flash printing head following the underbase screen. The
following sequence shows how the press should be set up:
1. Underbase White
2. Flash
3. Roller Squeegee/Screen
4. Color
5. Color
6. Color
7. Color
8. Flash
9. Highlight White
The reasoning for this specific sequence is simple. The
Roller Squeegee needs to be used after the flash because

the white underbase is still hot and can be smoothed out


prior to the ink having a chance to cool down.
You also have the option to use a second roller following
a second flash, although the initial pressing of the first
underbase should suffice to produce a smooth and soft
print. When used in production, the effects of the Teflon
sheet on the printed underbase will leave the printed
surface with the appearance of a heat transfer.
Step 5: Install the Roller Squeegee as you would a
regular squeegee.
Step 6: Determine the proper pressure required to
produce a smooth and even finish on the post-flashed
underbase. Typically, a medium pressure setting
is sufficient, as the ink film will be soft and pliable
immediately after emerging from the flash unit. The Roller
Squeegee will matte down uneven surfaces.
Step 7: Determine the results. The finished print should
have a smooth and even finish with a soft hand. When
the print emerges from being pressed by the roller screen,
the ink surface should be smooth and soft to the touch.
This allows the remaining colors to print evenly onto the
underbase without the issue of fiber hair to impede the
soft hand of the print.
The remainder of the process can use standard printing
procedures. In this case, we used a 70-durometer
squeegee in the underbase white screen and
80-durometer squeegees in the other screens.

FINAL THOUGHTS

Do not change any parameters with regard to flashing


procedures as long as the print emerges from the flash unit
dry to the touch. Increasing flash time or temperature could
result in overheating the underbase, which could cause
intercoat adhesion issues between the underbase and the
overprinted colors. It also could promote the ink reaching
the re-melt point, which would be detrimental to the ink film.
Ink selection is the final consideration. Since we are
printing on a 60/40 cotton/poly blend, use a bleedresistant white ink to combat any potential synthetic dye
migration or sublimation. In addition, use white ink that
also has good matte-down characteristics. Although we

step-by-step

are using the Roller Squeegee, you still will want the
added benefits of the high-performance white ink to help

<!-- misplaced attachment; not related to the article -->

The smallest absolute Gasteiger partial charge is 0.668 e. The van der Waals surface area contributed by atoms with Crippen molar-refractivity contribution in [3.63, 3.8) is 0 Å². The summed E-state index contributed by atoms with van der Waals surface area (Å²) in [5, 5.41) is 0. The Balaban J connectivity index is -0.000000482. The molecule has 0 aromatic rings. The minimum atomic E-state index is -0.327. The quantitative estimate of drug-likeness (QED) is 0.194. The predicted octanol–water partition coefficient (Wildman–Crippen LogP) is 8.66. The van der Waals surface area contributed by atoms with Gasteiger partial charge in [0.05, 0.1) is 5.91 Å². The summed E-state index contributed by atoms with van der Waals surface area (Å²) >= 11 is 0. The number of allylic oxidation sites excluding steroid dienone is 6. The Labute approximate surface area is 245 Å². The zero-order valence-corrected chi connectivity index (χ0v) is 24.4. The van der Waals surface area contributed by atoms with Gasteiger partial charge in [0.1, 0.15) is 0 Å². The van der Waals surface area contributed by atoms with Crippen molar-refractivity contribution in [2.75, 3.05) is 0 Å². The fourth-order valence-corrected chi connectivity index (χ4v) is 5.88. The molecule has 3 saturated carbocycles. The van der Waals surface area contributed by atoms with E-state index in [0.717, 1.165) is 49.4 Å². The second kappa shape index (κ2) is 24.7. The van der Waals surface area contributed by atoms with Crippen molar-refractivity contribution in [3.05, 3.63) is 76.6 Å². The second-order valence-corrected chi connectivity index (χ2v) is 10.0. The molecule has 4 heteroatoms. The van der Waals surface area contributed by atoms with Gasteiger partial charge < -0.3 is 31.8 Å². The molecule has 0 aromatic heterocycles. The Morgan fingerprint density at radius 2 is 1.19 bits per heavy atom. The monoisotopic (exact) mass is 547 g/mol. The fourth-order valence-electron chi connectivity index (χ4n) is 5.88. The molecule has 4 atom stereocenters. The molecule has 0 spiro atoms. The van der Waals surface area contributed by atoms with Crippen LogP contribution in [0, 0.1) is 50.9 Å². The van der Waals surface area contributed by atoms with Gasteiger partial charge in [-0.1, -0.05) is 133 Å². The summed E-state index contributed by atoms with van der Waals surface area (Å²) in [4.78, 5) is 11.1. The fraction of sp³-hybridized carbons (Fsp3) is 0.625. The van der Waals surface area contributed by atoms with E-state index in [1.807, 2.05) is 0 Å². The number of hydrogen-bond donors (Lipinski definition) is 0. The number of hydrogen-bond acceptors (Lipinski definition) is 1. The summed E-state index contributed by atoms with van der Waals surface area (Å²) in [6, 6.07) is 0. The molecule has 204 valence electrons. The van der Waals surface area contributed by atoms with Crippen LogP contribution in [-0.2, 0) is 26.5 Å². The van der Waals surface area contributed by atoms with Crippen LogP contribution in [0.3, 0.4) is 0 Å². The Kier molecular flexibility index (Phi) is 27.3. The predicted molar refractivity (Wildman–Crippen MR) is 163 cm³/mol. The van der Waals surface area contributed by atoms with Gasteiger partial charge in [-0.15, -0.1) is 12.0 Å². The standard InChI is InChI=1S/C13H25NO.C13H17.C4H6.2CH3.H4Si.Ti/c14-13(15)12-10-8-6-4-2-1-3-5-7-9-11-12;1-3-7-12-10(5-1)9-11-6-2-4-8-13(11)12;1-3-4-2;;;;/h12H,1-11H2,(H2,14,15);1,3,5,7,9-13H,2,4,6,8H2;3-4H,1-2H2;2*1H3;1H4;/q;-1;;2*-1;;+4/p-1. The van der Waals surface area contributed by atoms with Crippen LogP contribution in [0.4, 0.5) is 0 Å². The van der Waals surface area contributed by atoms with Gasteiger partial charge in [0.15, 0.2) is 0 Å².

maximize the finished prints quality. The colors of the
graphic for this project were printed wet-on-wet, then hit
with a second flash prior to printing the highlight white.
The last graphic shown in the step-by-step portion of
this newsletter shows the finished print. It is a lightweight
print on a lightweight fabric possessing a soft hand and
drape ability. The Next Level Fitted Sueded Crew finished
garments offer an excellent platform for any graphics
when properly executed. Although standard printing
methods will work on this fabric, using the proper tools
will maximize the quality of the finished print.

Screens and printing facility courtesy of Personali-Tees, Winter Park, Fla.


Artwork courtesy of Senior Houndsabound Inc.

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 ere you see the fabric surface and the


H
nap of the yarn producing the soft fabric
surface. Be sure to control fibrillation
when printing on this fabric.

 he in-line Roller Squeegee by Action


T
Engineering is used to matte down the
flashed underbase.

ste p

 he Teflon sheet is applied to


T
the print side of the screen.

ste p

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Install the Roller Squeegee as you


would a regular squeegee.

 etermine the proper pressure required


D
(medium usually suffices) for a smooth and
even finish on the post-flashed underbase.
ste p

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 etermine the results. The finished


D
print should have a smooth and
even finish with a soft hand.

Printing on fashion garments such as


Next Level Apparels style 6410 is as
simple as printing on 100% cotton tees if
you follow the correct procedures.

Rick Davis is the southeastern regional sales manager for the Triangle Ink Co. He is a 35-year veteran of the textile screen
printing and apparel manufacturing industries. His background includes plant design, management and troubleshooting, and he
also is a member of the Academy of Screen Printing Technology. For more information or to comment on this article, email Rick at
rickd5050@yahoo.com.